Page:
ST. LOUIS — For starters, the storm we’re experiencing is not a blizzard. The National Weather Service says that a blizzard is a storm that lasts at least three hours and has heavy snowfall or blowing snow, winds of more than 35 miles per hour, and visibility of less than a quarter of a mile.

However, the latest documented blizzard to hit the St. Louis area occurred around February 1 and 2, 2011.The southern plains, the middle and upper Mississippi Valley, and the Great Lakes were hit by a record winter storm on Groundhog Day.

Thundersnow, a rare weather phenomenon

There was thundersnow all the way from Oklahoma to Illinois because of the storm. In the Midwest, heavy snowfall and storm conditions caused widespread damage.

Because of this, some airports were forced to close, and hundreds of flights were canceled. Interstates 70 and 44 in Missouri were also closed for a while.

There were several waves of the storm. The 31st of January marked the beginning of the first wave. It was thundering and raining sleet.

The rain changed to freezing drizzle as the storm’s second severe phase approached the southern Plains on Monday night. The second set of storms hit on Tuesday and Tuesday night.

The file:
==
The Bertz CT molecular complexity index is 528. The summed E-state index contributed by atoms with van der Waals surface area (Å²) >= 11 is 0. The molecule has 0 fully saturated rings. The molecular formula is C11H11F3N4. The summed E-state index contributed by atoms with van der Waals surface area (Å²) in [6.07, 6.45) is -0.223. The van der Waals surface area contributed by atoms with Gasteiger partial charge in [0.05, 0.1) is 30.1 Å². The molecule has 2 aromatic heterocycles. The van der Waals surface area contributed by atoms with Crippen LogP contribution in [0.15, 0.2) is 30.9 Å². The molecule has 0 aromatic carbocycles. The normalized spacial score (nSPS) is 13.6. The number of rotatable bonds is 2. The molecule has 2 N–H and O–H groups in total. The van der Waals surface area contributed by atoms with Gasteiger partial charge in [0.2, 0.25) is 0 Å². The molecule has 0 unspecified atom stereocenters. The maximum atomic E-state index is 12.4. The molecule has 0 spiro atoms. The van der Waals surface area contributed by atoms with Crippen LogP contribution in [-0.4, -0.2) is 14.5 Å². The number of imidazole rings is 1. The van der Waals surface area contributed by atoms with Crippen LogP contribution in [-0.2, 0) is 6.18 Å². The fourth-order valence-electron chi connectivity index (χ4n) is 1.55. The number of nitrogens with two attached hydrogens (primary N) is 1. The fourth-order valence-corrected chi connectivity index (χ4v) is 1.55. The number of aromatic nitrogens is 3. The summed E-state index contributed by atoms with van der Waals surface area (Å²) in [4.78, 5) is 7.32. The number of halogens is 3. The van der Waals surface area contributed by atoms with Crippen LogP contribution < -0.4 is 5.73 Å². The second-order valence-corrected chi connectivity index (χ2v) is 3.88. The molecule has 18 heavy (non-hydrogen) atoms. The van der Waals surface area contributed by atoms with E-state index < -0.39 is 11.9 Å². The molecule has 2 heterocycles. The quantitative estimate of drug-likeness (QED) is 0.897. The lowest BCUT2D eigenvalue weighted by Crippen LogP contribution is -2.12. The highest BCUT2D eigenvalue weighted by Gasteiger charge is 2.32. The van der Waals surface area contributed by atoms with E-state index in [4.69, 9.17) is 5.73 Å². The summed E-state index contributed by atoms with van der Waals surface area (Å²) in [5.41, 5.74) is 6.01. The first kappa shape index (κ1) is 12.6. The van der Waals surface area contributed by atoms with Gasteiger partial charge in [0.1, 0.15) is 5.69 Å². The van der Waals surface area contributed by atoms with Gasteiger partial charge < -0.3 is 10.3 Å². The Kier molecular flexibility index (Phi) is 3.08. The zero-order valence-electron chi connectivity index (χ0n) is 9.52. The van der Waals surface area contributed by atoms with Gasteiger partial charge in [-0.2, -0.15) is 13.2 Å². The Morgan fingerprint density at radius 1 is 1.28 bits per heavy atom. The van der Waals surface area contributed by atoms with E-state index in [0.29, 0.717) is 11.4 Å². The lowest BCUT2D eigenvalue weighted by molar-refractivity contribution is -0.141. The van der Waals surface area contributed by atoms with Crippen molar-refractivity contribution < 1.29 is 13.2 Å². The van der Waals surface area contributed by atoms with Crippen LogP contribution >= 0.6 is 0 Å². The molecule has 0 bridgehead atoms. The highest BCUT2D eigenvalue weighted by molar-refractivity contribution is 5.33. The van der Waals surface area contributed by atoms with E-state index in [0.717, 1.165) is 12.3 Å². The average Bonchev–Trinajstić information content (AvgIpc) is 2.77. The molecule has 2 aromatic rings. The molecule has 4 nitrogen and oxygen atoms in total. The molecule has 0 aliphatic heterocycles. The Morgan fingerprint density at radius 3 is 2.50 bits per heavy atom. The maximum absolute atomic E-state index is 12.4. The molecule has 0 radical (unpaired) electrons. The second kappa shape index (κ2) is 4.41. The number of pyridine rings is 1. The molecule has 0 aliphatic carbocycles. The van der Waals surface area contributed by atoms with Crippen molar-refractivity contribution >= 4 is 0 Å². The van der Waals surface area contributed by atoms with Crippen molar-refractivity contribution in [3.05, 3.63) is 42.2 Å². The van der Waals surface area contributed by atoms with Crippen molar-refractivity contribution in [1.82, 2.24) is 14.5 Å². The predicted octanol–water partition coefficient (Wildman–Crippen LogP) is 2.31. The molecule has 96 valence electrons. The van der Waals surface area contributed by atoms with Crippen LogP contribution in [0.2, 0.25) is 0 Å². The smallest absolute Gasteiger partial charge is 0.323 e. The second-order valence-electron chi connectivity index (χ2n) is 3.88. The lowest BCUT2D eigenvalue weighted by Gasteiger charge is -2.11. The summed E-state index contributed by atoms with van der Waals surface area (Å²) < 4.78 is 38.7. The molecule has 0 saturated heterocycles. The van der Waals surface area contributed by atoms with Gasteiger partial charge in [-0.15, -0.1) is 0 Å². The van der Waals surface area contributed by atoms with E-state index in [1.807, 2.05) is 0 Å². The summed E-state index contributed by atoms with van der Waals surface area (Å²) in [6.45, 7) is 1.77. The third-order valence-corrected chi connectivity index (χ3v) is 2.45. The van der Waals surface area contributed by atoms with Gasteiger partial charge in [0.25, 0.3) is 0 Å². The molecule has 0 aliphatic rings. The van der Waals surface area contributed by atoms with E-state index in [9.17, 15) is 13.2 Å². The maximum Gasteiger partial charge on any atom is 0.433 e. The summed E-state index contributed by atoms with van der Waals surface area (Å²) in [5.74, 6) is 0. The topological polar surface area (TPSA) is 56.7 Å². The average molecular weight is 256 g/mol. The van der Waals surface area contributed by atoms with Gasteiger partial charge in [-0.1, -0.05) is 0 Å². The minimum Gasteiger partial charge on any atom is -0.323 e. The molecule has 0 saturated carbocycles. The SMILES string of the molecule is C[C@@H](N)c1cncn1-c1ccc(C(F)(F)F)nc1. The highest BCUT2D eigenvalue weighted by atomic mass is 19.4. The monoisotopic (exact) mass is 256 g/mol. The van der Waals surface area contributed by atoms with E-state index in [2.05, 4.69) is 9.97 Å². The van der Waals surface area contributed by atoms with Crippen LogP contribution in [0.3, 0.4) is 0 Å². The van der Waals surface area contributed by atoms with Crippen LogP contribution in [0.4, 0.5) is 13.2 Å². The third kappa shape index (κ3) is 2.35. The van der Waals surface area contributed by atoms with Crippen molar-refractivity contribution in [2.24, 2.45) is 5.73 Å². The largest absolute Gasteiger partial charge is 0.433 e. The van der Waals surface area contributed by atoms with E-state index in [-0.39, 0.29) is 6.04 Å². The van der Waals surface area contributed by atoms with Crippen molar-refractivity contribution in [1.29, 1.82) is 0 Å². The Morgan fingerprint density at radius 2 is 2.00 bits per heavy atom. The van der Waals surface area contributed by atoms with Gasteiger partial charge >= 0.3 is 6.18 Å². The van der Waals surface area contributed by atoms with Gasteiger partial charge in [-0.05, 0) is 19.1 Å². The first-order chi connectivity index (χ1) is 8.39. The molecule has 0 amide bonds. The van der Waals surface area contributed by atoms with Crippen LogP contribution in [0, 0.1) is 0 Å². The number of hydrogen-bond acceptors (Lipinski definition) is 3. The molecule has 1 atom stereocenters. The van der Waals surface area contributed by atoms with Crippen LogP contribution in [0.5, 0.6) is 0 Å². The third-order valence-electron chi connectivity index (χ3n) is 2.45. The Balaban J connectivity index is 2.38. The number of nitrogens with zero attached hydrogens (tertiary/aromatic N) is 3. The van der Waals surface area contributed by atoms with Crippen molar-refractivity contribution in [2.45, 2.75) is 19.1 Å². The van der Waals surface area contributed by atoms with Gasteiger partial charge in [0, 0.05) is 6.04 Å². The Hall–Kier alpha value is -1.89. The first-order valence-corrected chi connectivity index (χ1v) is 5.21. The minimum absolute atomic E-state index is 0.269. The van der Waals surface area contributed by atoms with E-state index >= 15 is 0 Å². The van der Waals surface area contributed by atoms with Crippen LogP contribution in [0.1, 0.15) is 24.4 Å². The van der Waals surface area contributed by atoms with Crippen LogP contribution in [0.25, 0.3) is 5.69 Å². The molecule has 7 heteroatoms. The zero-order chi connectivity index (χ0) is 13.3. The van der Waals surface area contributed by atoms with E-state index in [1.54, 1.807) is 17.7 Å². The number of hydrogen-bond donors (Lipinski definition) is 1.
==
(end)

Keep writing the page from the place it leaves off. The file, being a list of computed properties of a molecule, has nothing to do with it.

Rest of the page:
On the morning of February 1st, a wintry combination of snow and sleet made its way over central Missouri. This storm brought harsh winter conditions to the St. Louis headquarters of the National Weather Service.

In the middle of Illinois, the northeastern part of Missouri, and the west central part of Illinois, it poured 2 inches in an hour.

Rain and gusts from the northwest, gusting to 35 miles per hour, creating a snowstorm that made visibility next to nothing.

Significant snow drifts were also visible. The destruction caused by the snowstorm forced the University of Missouri in Columbia to suspend classes for two days. Between Columbia and Jefferson City, snowfall totals ranged from 14 to 22 inches.

Across portions of east-central Missouri and southwest Illinois, the precipitation type was highly variable and created headaches for forecasters. A layer of warm air about 5000 feet above the surface of the earth made things more complicated.

It snowed 7-8 inches and sleeted an additional inch to the northwest of St. Louis. Sleet, snow, and freezing rain fell in the St. Louis area as a result of the warm layer disappearing and then reappearing.

A sleet accumulation of 2–4 inches made driving conditions dangerous. It began to snow in some areas late Tuesday night, and by Wednesday morning, there was an inch or three.

Eastern Missouri and central Illinois saw almost no accumulation of snow, but rather freezing rain and sleet. Typically, ice buildups of 0.5–0.75 inches occurred.

Annapolis and Fredericktown, Missouri, as well as Chester and Salem, Illinois, were hit by the ice storm component of this devastating winter storm. Because of ice that formed on trees, tree branches, and power lines, there were intermittent blackouts in this area.